1) Can you tell us a little bit about your background as a painter, and how this led you to the world of floral design? Would you say knack for composition began with the paintbrush?
My journey from painting to flower arranging involved both practical considerations and transferred passion. Oil painting was second nature to me. I can't describe the feeling of putting paint onto canvas. I used to paint for hours and it would feel like no time had passed. I knew that I wanted to be a painter, so of course I studied it in college. But I never knew what I wanted to paint! It felt important for the painting to be meaningful but really I was most interested in how color, line, texture, and value could come together in truly striking ways. I struggled to find a purpose and subject matter for my work.
After I graduated, I moved to Chicago and tried to pursue art. I worked and kept up a studio practice on the side. Eventually friends started getting married. Being wildly confident in my ability to successfully pick up creative pursuits, I began volunteering to be their florist. The experience of arranging flowers into beautiful designs reminded me of what painting felt like. Except better, because I knew what made flower arranging meaningful---it transformed a room into an intimate space. Suddenly I saw that flower arranging was an obvious path I just hadn't been seeing. I loved nature and gardened as a child so I already had knowledge of flowers. I could use all of the skills I had learned as a painter to compose breathtaking arrangements, be creatively fulfilled, and have the thing I felt I lacked with painting: purpose.
I didn't go for it right away though. I was nervous about owning my own business and I wasn't ready to trade in my paint brushes for pruning shears yet. The final push happened after I had my daughter Sibyl. I soon realized that all that free time I thought I would have to paint while on maternity leave didn't exist. I couldn't paint around her because of the oil fumes. So I started arranging flowers for fun because it was something I could do with her. Then one day it occurred to me that the only thing holding me back was fear. That wasn't the example I wanted to set for my daughter. I quit my job, filed for a business license and haven't looked back.
3) We understand that you often do floral design for destination weddings and events. As a florist who is committed to sourcing local products, this must really change the materials you're working with! What are some of the places you've traveled for a booking, and is there a destination on your bucket list that you've always wanted to try out?
Travel is a huge passion of mine, getting to experience a new environment through the lens of a florist enriches the experience so much. My favorite part is getting to meet the farmers and learn about what is local and seasonal to their region. I get to experience flowers that I wouldn't usually get to work with or experience a familiar flower in a new context. It's definitely a challenge to manage all the logistics and familiarize myself with a new place, but the more I do it, the more my network of farmer friends grows. Two years ago I arranged flowers in England; last year I went to Brooklyn, Dallas, and Atlanta. The wedding in Atlanta was in February. When I called up the local farmers they said they had nothing for me because it was winter, but their winter and a Chicago winter are two different things. I found flowers beginning to bloom there that Chicagoans wouldn't see for months. I'm hoping for an excuse to travel to Iceland, Japan, or Mexico. Anyone want to take me?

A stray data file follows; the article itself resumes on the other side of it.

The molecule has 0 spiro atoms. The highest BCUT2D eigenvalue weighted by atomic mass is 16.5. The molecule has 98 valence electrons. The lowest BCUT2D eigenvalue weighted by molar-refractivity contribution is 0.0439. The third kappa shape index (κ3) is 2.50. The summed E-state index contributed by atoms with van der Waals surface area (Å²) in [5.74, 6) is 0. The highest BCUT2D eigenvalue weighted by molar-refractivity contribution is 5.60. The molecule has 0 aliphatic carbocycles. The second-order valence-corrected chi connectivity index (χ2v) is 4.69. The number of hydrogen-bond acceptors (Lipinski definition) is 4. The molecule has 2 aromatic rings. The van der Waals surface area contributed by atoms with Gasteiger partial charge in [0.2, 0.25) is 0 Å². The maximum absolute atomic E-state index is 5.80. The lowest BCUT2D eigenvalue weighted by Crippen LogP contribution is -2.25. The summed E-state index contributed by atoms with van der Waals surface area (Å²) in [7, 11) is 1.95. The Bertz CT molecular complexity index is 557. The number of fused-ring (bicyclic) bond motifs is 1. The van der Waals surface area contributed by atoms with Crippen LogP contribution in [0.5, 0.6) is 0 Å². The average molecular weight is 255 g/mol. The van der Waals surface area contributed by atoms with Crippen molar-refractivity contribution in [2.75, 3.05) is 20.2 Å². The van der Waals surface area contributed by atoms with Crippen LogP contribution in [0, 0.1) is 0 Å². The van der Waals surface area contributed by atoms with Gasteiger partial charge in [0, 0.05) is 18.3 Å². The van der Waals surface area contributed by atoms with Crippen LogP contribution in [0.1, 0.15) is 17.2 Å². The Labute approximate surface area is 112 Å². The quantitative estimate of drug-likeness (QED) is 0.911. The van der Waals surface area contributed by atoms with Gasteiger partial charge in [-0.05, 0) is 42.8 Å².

2) As someone who has a finger on the pulse of floral design, what are some of the trends you've noticed lately? What's in and what's when it comes to designing a modern floral package? And is there a look or element that you'd say will always be timeless and en vogue?
The floral world is a funny place when it comes to trends, because its very slow to move forward. You have florists still designing the way they did in the 70's, 80's and 90's which is very formal. Others have embraced a more natural style, which reminds me of old Dutch still lifes; this came into vogue in the 2010s. Now I'm seeing a shift toward simple, yet dramatic, Ikebana style arrangements. Personally, I've developed a style that is grounded in a deep appreciation for flowers in their natural state. I want to preserve their original beauty. What is more timeless than nature itself?
I'm definitely influenced by other florists, but I have tried to develop my own distinct style. I want my customers to come to me because they love my style in particular. That is probably the biggest trend overall: florists are beginning to see themselves as artists and feeling more free to experiment and develop unique arrangements. At the same time, the florist who follows the standard formula remains a part of the industry. I think that speaks to the fact that people buying flowers all have their own preferences. As a florist who mainly does weddings, most of my clients have never worked with a florist before. There is a lot of client education involved. I love working with people who want beauty at their event, but need my expertise to guide their designs. At the same time, a lot of couples just want what they saw on Pinterest or at their friend's wedding. There's nothing wrong with that, but it is why trends stick around forever in this industry.